Ulthar – Anthronomicon11th September 2023
Driven By Impact – Seeking Embers13th September 2023
Label: Godz Ov War / Release Date: 12th May 2023
Wilczyca (polish for ‘She-Wolf’) popped up on my radar for the first time two years ago when they released their then third Full-length release – And looking up my own scribble on our website i am fondly reminded of why I was drawn to them in the first place. Back then I described their music as to the point, efficient and heavily entrenched in the Black Metal scene of old, likening them to bands such as Emperor. And while I do still maintain that to be the case, like most artists, their music as also evolved somewhat.
Magija, polish for ‘Magic’ represents the fourth Full-length release of the band. Like its predecessors it seemingly delves deep into themes of anti-christianity (much like their Norwegian counterparts referenced above) but also the concept of misanthropy as a whole. The latter of these I reckon (without speaking the language the album is performed in, mind) to be the most dominant of the two, since the overall approach of their music is, to me, a perfect audio representation of hopelessnes and frustration.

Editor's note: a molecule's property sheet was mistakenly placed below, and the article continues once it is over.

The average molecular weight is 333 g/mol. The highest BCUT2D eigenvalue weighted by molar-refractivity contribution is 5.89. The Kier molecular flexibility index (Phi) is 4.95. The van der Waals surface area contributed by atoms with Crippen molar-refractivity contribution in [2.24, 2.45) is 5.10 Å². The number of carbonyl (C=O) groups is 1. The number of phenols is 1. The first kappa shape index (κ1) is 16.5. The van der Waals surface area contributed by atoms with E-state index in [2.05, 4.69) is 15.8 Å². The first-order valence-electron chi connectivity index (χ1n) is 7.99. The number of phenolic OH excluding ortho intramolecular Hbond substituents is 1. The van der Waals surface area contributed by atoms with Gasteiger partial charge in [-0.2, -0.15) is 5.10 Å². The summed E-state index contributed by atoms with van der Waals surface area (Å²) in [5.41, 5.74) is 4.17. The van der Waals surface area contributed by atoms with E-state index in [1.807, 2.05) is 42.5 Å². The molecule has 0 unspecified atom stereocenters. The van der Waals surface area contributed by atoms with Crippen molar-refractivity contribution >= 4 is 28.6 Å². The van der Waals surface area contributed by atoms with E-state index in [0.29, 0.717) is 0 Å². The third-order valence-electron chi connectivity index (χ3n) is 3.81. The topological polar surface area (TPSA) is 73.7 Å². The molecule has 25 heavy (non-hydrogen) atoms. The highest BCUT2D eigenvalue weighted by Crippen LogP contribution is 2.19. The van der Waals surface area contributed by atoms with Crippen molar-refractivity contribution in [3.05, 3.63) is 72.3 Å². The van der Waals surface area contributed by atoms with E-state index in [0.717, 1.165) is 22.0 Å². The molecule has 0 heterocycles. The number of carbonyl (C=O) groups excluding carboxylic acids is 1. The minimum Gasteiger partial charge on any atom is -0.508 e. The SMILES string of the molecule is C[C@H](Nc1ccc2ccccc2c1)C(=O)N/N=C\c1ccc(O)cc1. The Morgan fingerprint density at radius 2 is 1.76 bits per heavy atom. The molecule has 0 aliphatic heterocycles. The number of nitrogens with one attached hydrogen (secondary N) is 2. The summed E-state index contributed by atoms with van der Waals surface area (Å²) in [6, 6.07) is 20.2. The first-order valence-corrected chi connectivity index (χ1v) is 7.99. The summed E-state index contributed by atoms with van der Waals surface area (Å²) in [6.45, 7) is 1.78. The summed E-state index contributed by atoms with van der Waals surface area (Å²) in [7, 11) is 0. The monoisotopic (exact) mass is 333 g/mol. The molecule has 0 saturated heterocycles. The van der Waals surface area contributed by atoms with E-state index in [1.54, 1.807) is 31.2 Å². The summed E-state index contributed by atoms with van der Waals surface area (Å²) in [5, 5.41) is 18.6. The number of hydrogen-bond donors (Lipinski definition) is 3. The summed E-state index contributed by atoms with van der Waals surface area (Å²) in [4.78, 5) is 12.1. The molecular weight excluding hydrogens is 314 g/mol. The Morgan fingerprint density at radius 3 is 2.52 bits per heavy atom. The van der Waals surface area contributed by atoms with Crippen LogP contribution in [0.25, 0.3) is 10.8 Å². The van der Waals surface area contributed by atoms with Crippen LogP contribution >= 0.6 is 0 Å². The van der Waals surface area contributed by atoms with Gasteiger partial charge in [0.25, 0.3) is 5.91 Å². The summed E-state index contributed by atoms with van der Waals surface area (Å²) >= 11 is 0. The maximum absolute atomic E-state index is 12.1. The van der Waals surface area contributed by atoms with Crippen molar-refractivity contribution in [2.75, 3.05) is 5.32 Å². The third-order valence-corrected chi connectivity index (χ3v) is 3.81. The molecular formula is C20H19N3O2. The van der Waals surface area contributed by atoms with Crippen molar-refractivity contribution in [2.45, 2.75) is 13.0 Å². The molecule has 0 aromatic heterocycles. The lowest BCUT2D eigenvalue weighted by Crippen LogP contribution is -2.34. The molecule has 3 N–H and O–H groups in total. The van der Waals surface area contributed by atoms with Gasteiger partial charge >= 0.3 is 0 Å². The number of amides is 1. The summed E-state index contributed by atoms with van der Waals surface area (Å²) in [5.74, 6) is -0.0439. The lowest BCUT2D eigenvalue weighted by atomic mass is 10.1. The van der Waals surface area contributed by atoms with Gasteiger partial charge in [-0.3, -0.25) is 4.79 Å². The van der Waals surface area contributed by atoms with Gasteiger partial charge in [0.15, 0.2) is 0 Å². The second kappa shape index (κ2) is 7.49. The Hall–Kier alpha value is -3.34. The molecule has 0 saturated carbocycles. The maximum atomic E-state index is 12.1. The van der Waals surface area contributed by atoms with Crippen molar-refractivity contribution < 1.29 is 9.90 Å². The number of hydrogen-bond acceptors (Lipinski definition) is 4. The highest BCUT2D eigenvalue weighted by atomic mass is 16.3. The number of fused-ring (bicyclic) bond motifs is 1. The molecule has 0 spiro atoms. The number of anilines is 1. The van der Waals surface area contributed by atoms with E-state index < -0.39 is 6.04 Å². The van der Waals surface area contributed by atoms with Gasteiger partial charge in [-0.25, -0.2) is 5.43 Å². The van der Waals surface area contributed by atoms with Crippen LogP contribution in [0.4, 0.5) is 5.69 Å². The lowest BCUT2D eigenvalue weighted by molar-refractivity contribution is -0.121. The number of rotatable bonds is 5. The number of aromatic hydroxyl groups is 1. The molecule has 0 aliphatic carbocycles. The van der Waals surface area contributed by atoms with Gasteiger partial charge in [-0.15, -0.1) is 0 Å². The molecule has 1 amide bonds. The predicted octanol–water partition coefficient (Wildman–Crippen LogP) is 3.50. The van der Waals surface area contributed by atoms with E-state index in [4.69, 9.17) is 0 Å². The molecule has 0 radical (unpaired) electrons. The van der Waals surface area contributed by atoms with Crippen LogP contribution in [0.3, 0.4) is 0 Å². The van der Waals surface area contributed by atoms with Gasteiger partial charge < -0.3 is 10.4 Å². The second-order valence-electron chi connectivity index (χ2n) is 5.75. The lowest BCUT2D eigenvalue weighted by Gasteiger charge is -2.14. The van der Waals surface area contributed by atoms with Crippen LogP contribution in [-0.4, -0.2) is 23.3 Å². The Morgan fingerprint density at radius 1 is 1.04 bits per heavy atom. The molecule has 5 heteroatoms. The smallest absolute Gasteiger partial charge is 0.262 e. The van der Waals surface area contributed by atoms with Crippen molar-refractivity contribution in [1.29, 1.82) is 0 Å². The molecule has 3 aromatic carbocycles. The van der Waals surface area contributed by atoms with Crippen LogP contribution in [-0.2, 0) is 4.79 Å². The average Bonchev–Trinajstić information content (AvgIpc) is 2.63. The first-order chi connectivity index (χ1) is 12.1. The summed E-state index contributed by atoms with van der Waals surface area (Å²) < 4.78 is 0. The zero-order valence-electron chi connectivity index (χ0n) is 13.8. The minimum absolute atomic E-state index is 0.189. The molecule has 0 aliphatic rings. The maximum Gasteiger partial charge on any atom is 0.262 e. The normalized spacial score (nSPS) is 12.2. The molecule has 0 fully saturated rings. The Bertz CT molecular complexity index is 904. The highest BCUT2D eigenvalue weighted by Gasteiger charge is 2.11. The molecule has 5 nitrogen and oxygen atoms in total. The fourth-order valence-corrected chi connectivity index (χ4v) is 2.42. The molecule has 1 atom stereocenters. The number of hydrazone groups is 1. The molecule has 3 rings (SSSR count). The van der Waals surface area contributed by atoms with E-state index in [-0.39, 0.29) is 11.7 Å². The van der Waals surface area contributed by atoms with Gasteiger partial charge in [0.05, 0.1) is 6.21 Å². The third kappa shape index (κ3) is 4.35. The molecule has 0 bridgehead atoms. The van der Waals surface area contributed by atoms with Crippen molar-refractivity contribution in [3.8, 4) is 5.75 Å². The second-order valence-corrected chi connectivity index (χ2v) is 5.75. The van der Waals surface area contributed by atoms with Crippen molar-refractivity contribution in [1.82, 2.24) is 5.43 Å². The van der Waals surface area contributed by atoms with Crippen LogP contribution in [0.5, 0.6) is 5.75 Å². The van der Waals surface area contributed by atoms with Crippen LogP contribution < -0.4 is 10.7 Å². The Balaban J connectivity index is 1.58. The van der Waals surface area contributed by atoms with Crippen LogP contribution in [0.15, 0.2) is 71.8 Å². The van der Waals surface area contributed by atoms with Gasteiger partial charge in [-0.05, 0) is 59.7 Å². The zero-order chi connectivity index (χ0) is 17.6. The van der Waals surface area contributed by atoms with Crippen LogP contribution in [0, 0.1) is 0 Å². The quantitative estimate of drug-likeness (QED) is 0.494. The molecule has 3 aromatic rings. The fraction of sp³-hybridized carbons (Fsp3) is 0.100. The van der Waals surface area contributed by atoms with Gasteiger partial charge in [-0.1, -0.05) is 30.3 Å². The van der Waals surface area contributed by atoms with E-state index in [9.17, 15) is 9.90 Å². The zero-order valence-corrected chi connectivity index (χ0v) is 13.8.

Unlike their previous release, this one is markedly slower, more restrained – But every bit as gritty and distorted. An excellent metaphor for emotional turmoil made manifest, and aimed at the world for it to reflect itself in.
And while I normally am not too fond of bands who stray too far from their roots (I am quite rigid in my mindset in that regard), I do find the evolution throughout Wilczyca’s career quite a good fit for the duos overall vision – Not to mention that they have the artistic talents to back up said vision.
Sadly however, in my personal opinion, the single-most flaw I found with the band the last time they graced my turntable still applies: Coming from a more conservative approach, the eight tracks adding up to almost thirty-five minutes in total does seem a bit short.
But then again, I will commend the band for sticking to their vision and stopping at eight great songs instead of adding a ninth, sub-par cover or similar simply to pad the runtime. If nothing else, at least their repertoire has grown sufficiently over the years for my hunger for Polish Black Metal to be sated merely by digging up one of their older releases and play them in quick succession. Right after I listen to this one again.